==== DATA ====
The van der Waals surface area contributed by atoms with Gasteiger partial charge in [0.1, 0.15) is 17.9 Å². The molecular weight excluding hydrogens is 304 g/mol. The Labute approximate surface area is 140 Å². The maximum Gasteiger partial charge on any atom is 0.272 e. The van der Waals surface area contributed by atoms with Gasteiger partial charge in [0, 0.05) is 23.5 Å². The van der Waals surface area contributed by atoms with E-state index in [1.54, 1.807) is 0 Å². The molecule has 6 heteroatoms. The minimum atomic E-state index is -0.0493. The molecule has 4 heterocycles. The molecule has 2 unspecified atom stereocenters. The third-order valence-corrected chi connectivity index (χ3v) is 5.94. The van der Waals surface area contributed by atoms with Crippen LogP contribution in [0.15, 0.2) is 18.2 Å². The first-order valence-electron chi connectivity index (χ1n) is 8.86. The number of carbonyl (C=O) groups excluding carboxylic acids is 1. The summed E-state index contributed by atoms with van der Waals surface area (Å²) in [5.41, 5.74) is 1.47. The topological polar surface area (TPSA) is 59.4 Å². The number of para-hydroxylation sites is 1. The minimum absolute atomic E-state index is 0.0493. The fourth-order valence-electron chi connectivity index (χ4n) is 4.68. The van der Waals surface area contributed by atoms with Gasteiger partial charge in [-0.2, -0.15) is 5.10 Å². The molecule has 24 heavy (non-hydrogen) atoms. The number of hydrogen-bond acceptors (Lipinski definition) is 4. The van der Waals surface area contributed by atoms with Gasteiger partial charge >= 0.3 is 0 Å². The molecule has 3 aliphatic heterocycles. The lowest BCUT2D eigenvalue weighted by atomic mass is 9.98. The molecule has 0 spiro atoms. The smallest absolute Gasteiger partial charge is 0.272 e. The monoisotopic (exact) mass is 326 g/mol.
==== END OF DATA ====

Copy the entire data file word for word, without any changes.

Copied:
The van der Waals surface area contributed by atoms with Gasteiger partial charge in [0.1, 0.15) is 17.9 Å². The molecular weight excluding hydrogens is 304 g/mol. The Labute approximate surface area is 140 Å². The maximum Gasteiger partial charge on any atom is 0.272 e. The van der Waals surface area contributed by atoms with Gasteiger partial charge in [0, 0.05) is 23.5 Å². The van der Waals surface area contributed by atoms with E-state index in [1.54, 1.807) is 0 Å². The molecule has 6 heteroatoms. The minimum atomic E-state index is -0.0493. The molecule has 4 heterocycles. The molecule has 2 unspecified atom stereocenters. The third-order valence-corrected chi connectivity index (χ3v) is 5.94. The van der Waals surface area contributed by atoms with Crippen LogP contribution in [0.15, 0.2) is 18.2 Å². The first-order valence-electron chi connectivity index (χ1n) is 8.86. The number of carbonyl (C=O) groups excluding carboxylic acids is 1. The summed E-state index contributed by atoms with van der Waals surface area (Å²) in [5.41, 5.74) is 1.47. The topological polar surface area (TPSA) is 59.4 Å². The number of para-hydroxylation sites is 1. The minimum absolute atomic E-state index is 0.0493. The fourth-order valence-electron chi connectivity index (χ4n) is 4.68. The van der Waals surface area contributed by atoms with Gasteiger partial charge in [-0.2, -0.15) is 5.10 Å². The molecule has 24 heavy (non-hydrogen) atoms. The number of hydrogen-bond acceptors (Lipinski definition) is 4. The van der Waals surface area contributed by atoms with Gasteiger partial charge >= 0.3 is 0 Å². The molecule has 3 aliphatic heterocycles. The lowest BCUT2D eigenvalue weighted by atomic mass is 9.98. The molecule has 0 spiro atoms. The smallest absolute Gasteiger partial charge is 0.272 e. The monoisotopic (exact) mass is 326 g/mol.